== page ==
Medical experts have known for years that being overweight is linked to an array of health issues, but a new study has found the risk of a heart attack is greatly increased for women with apple-shaped bodies.
Nearly 500,000 people provided information and data to the UK Biobank for the study, with results suggesting that for both sexes, the waist-to-hip ratio was a more accurate indicator of a heart attack risk than obesity in general. Overall, it was women with the classic apple figure who were more likely to suffer a heart attack or other complications.
Women with apple-shaped bodies typically carry most of their excess weight around their middle.
The study was published in the Journal of the American Heart Association by the George Institute for Global Health.
Dr Sanne Peters, lead author and Research Fellow in Epidemiology at The George Institute in Oxford, said that researchers were now looking at fat tissue around the body and the impact that could have on heart health.
“Our findings show that looking at how fat tissue is distributed in the body – especially in women – can give us more insight into the risk of heart attack than measures of general obesity,” he said in a statement. “Our findings also suggest that differences in the way women and men store fat may affect their risk of heart disease.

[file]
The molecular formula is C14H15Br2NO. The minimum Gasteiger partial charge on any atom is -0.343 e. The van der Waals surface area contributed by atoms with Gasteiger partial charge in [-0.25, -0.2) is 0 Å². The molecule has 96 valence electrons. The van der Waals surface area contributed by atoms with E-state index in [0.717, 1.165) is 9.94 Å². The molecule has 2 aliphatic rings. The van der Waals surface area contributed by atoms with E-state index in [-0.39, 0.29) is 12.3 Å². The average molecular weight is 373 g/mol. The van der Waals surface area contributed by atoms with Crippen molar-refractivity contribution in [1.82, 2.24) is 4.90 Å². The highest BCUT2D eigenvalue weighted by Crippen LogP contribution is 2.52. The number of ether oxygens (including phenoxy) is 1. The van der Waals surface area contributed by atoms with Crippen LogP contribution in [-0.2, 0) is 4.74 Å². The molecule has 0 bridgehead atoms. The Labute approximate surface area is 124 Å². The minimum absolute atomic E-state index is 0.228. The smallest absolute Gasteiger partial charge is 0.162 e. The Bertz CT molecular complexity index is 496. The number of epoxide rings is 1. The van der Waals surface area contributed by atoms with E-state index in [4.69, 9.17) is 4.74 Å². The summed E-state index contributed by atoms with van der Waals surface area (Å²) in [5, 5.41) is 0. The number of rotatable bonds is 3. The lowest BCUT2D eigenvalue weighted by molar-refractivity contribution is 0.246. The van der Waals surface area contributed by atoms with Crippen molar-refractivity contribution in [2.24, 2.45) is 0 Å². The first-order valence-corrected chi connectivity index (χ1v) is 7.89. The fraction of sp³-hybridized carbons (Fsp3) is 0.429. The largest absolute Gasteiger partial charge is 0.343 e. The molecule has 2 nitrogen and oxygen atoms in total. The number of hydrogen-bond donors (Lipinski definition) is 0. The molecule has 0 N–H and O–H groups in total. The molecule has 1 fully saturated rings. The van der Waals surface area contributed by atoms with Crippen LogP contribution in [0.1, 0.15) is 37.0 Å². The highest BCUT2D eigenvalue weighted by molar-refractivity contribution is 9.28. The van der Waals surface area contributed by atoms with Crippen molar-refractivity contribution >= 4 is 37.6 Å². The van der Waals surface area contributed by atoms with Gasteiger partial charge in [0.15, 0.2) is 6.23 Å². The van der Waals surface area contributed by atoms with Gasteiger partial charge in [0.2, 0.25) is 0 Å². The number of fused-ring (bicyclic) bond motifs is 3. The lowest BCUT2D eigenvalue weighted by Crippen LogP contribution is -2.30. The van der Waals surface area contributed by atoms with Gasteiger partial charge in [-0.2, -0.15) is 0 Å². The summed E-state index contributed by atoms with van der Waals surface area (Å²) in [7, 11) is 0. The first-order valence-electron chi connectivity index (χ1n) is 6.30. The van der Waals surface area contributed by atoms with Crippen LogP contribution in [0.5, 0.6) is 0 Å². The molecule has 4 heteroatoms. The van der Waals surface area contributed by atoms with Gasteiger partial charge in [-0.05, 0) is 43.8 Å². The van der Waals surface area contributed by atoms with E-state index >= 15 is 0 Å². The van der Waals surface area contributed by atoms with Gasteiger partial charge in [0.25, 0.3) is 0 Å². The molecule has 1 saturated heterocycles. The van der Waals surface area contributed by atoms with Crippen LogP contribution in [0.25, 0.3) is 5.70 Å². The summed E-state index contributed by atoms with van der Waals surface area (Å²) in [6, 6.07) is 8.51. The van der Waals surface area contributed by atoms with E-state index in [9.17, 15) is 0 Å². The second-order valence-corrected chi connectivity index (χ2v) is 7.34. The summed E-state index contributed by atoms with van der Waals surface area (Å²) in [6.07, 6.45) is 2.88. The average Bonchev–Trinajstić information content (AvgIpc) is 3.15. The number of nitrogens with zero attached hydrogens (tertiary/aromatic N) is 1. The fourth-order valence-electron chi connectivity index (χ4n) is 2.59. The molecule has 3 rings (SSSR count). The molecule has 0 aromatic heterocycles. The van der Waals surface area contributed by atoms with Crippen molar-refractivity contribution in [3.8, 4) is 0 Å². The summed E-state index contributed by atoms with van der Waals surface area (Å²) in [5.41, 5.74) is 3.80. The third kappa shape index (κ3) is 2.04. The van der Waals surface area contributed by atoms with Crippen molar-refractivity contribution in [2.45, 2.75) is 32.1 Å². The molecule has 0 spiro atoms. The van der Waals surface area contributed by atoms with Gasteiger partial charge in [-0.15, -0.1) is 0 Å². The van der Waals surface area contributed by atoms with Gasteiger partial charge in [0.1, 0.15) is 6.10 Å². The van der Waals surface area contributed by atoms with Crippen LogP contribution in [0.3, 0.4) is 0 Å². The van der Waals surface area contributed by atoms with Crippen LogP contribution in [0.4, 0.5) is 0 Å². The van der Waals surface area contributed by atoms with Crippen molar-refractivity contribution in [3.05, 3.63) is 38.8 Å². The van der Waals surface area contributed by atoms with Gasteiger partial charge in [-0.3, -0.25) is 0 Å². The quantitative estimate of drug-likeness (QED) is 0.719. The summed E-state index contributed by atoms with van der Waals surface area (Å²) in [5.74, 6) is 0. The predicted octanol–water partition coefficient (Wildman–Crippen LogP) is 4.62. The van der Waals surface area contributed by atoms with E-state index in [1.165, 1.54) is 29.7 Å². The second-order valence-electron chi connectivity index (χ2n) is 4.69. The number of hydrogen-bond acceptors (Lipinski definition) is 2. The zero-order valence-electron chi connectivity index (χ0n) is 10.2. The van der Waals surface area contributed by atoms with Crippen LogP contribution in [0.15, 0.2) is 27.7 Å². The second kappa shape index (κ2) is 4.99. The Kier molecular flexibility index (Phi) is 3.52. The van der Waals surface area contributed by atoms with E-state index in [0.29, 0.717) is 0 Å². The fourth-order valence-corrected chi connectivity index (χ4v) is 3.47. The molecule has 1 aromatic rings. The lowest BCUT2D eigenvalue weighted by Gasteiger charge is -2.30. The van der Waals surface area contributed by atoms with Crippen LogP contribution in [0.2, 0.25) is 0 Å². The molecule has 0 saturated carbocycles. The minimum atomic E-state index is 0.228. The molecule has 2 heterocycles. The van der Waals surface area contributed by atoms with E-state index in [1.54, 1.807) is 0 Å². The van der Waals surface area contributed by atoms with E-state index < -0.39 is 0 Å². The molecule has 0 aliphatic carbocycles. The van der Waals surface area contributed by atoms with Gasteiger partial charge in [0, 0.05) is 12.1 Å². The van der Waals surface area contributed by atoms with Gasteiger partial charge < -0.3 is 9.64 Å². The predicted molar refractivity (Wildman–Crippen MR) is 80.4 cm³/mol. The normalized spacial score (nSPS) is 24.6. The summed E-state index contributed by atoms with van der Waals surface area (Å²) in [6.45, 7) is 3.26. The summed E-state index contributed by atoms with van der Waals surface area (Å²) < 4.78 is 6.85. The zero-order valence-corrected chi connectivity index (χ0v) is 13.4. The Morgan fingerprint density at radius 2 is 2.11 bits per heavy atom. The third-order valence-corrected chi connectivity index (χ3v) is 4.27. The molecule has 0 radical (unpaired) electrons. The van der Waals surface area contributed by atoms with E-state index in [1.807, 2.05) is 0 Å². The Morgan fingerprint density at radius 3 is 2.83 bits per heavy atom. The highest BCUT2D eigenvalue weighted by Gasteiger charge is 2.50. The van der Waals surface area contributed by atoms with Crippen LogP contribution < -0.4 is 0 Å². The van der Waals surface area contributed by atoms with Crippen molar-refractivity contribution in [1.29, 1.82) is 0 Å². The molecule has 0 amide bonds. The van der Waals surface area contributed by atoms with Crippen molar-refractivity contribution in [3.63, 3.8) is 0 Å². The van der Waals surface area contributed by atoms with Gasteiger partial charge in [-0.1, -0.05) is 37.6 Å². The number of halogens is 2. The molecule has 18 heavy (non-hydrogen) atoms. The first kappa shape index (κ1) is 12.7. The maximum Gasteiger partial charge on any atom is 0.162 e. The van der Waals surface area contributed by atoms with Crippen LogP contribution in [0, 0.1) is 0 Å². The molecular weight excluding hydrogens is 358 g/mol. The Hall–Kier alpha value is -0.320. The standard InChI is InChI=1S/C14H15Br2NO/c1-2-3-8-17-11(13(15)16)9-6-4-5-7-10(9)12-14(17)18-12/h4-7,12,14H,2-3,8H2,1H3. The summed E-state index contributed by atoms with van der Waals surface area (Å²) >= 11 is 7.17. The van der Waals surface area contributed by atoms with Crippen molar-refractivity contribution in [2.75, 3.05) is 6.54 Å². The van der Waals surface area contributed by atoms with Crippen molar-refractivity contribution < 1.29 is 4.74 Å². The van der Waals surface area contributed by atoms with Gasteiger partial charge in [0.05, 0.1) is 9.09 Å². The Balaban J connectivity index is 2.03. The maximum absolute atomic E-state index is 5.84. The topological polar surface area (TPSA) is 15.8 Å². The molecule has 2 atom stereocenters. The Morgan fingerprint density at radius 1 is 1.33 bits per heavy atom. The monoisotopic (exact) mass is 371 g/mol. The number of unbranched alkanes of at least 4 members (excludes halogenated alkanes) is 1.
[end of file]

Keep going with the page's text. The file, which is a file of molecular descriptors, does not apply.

“Understanding the role sex differences in body fat distribution play in future health problems could lead to sex-specific public-health interventions that could address the global obesity epidemic more effectively.”
The new findings claim measuring a person’s waist-to-hip ratio is 18 per cent more effective than BMI (body mass index) when it comes to predicting the possibility of a heart attack.
At present, obesity increases the risk factors associated with an array of chronic health problems and diseases including heart attacks, diabetes and strokes. Incidentally, these are among the leading causes of death around the world. Current guidelines by the World Health Organisation say women with waists larger than 88cm increase their risk of diabetes and metabolic conditions. For men, the risk increases when waists are more than 102cm.
Peters added that while the new study is promising when it comes to tackling this health issue, more research is needed. “We need further research to try and disentangle the different ways women and men store body fat and understand how, and why, this is linked to different health risks.”